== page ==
All about Moscato

All about Moscato

Moscato is a must-have for any brunch or barbeque offering dreamy vivacity and easy-sipping flavors. While seemingly simple on the surface – behind the label, this wine carries centuries of captivating history. Cuttings have been carried and moved along with some of history’s most triumphant and tragic events. The muscat wine family, which the Italian’s refer to collectively as moscato, is considered to include the world’s oldest grapes. There are over 200 varieties of grape that fill the branches, and vines, of the muscat family tree. This fresh, sometimes fizzy wine is enjoyed around the world and has experienced booms and busts in its popularity. Various countries and cultures have gifted unique translations, featuring the affix ‘muscat’ to refer to the grape while vinifying unique regional styles. The muscat grape in Italy, endearingly, is moscato or moscatello. The Spanish and their Portuguese neighbors refer to the grape as moscatel. In Greece, you will hear the grape called either moschato or moschoudia. In Germany, the grapes are known as muskateller or muskat. Regardless of what name it goes by or where it is grown - moscato is a charming, flirty wine that has been enjoyed since the 14th century.

Tasting Notes

Plumeria Moscato d'Asti DOCG on dock

Today, moscato is often misunderstood as a simple, sweet wine that mature wine drinkers opt-to skip. However, with its complexity and style versatility, the grapes can be made into delicious off-dry, playfully sparkling, still and even fortified wines. While the muscat grape family is abundant - key varieties make up most of the production, sales and sipping. Moscato blanco, or muscat blanc, is the golden child of the grape family and arguably the most recognized and valued. The grape produces some of the world’s best white wines. Sweet with tempting bubbles - Moscato d’Asti is fizzy, fragrant and likely the most popular style made from the grape. The light acidity and body beautifully balance with the sweetness of the straw-colored wine. Aromatic notes of apricot and summer peach enveloped with hints of delicate florals including orange blossom and honeysuckle make up the nose of the wine. Interestingly, the wine also has a unique muskiness which has become a distinguished mark of moscato. It is also the only wine known to express with the same aroma of the grape itself.

The lush palate parallels the aromatics with ripe stone fruit, candied citrus zest and even sage. This semi-sparkling wine, known as a frizzante, is a delight to drink. In fact, Paul Quaglini, our Italian wine specialist, bets, “If you put a glass of Moscato d’Asti in front of most people, they will be sure to fall in love.” Paul personally recommends two of his favorite labels - Ca' D'Gal Moscato D'Asti Lumine or Vietti Moscato d'Asti. These wines should be enjoyed young and fresh - the latest vintage. Be sure to serve it chilled, in a white wine glass.

Asti Spumante, typically just called Asti, is also made from moscato blanco grapes and is stylistically similar but made of a single fermentation. Asti is also less sweet with more serious bubbles. Spumante means ‘fully sparkling’ and the wine’s effervescence makes it a full sparkling wine complete with Champagne cork and wire cage. Asti should be served chilled in a narrow, tall Champagne glass. Both popular moscato styles carry Italy’s most esteemed DOCG classification.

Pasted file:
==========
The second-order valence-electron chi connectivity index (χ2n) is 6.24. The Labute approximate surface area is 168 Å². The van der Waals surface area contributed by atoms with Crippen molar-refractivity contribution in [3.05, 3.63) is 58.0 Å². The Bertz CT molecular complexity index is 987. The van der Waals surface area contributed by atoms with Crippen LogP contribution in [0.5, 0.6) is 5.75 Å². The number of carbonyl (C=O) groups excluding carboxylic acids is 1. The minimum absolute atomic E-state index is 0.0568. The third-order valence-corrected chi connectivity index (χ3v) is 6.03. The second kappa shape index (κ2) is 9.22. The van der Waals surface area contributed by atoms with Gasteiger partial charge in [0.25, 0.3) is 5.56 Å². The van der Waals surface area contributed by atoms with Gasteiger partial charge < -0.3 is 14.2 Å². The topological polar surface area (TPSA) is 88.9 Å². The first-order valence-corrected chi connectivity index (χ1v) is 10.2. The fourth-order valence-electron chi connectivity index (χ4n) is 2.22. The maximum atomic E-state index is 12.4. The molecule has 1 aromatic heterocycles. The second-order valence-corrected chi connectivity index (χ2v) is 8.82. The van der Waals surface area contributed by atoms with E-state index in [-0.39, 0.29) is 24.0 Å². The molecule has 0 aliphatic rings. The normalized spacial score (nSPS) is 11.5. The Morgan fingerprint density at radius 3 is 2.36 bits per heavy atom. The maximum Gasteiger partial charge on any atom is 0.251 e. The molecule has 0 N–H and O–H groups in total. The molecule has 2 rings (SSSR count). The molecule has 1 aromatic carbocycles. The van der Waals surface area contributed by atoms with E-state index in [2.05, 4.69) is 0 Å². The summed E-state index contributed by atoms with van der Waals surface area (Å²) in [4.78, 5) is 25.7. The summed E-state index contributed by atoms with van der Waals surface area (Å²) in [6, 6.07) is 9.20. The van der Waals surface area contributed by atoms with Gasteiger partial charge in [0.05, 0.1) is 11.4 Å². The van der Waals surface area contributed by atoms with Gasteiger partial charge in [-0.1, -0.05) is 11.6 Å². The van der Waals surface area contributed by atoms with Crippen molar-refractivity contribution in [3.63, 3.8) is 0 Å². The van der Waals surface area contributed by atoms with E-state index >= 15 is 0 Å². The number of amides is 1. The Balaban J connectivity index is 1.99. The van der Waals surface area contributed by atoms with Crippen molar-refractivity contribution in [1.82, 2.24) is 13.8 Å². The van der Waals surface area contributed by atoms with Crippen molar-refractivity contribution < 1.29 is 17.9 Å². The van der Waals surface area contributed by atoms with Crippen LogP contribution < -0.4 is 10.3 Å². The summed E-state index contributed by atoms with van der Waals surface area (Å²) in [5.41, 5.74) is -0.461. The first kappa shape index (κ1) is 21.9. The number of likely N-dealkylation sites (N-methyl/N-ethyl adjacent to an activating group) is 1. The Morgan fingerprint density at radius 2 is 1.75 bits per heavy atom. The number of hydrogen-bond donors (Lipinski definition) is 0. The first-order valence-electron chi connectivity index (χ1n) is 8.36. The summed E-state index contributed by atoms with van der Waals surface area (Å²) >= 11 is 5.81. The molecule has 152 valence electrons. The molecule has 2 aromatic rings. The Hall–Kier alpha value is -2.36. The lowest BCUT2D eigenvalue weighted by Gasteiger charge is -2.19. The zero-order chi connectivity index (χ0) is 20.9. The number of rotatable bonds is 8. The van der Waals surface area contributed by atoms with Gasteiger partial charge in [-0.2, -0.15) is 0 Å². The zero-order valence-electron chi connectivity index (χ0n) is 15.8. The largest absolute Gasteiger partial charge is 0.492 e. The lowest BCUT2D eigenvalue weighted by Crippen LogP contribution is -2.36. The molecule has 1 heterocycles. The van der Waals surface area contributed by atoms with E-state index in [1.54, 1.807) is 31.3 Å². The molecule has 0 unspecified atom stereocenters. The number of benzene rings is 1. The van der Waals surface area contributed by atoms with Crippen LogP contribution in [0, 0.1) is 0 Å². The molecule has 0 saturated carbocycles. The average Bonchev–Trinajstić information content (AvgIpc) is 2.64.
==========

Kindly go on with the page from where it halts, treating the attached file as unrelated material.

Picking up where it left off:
Ready to taste? Browse our Moscato labels on sale.

Notable Regions

Vineyard landscape

Moscato’s native home is still debated – evidence and records exist that tie the grape to either Italy, Greece or even the Middle East. There does seem to be some agreement; however, that the grape was moved by the Romans into France over 2,000 years ago. Today, the grape is widespread and grown globally having followed the tendrils of history. However, Germany, France, Australia and, most principally, Italy are most recognized for moscato. The grape flourishes in Italy’s climate with the Piemonte region celebrated as the most prestigious producer. Piemonte is segmented into 59 appellations and considered one of Italy’s best wine making regions. This region, which rests at the foothill of the Alps, is swaddled with warm Mediterranean sun and cool mountain air. The temperature tug-of-war, between day and night, supports the maturation of the grape which is known to ripen late in season.

Suggested Pairings

Moscato and cheese

Moscato is unique in that it sips well solo, as an aperitif or as a food pairing. With so many styles, the wine truly enhances tastes from all cuisines as well as desserts. Like other sweet white varietals, moscato is also known to pair especially well with spicy, peppery foods. The inherently low alcohol and sweetness work to mellow any chili-based dish. Try pairing a moscato the next time you sit for a spicy Szechuanese beef or stir fry. Grab a handful of any salty snack – nuts, salami or prosciutto, along with a chilled glass of moscato for an ideal contrast. For a cheese pairing, Paul Quaglini shared that, “A super ripe, runny gorgonzola is a delight with moscato’s effervesce and acidity. It is a beautiful play on your palate.”

If you consider yourself a brunch boss or babe - instead of a mimosa try a fresh Moscato d’Asti. Any brunch menu will feature flavors that will balance well with sweet bubbles. For a dessert pairing ensure that the wine is a hint sweeter than the menu selection. Also, any dessert with a fruit element is a win-win with a chilled, sweet moscato which will bring forward the wine’s fruit flavors.

Already find yourself mused by the magic of moscato, but looking to add to your list?

Paul would recommend a sweet German riesling as it shares some characteristics with moscato, but will provide different aromas and flavors to expand your drinking experience.

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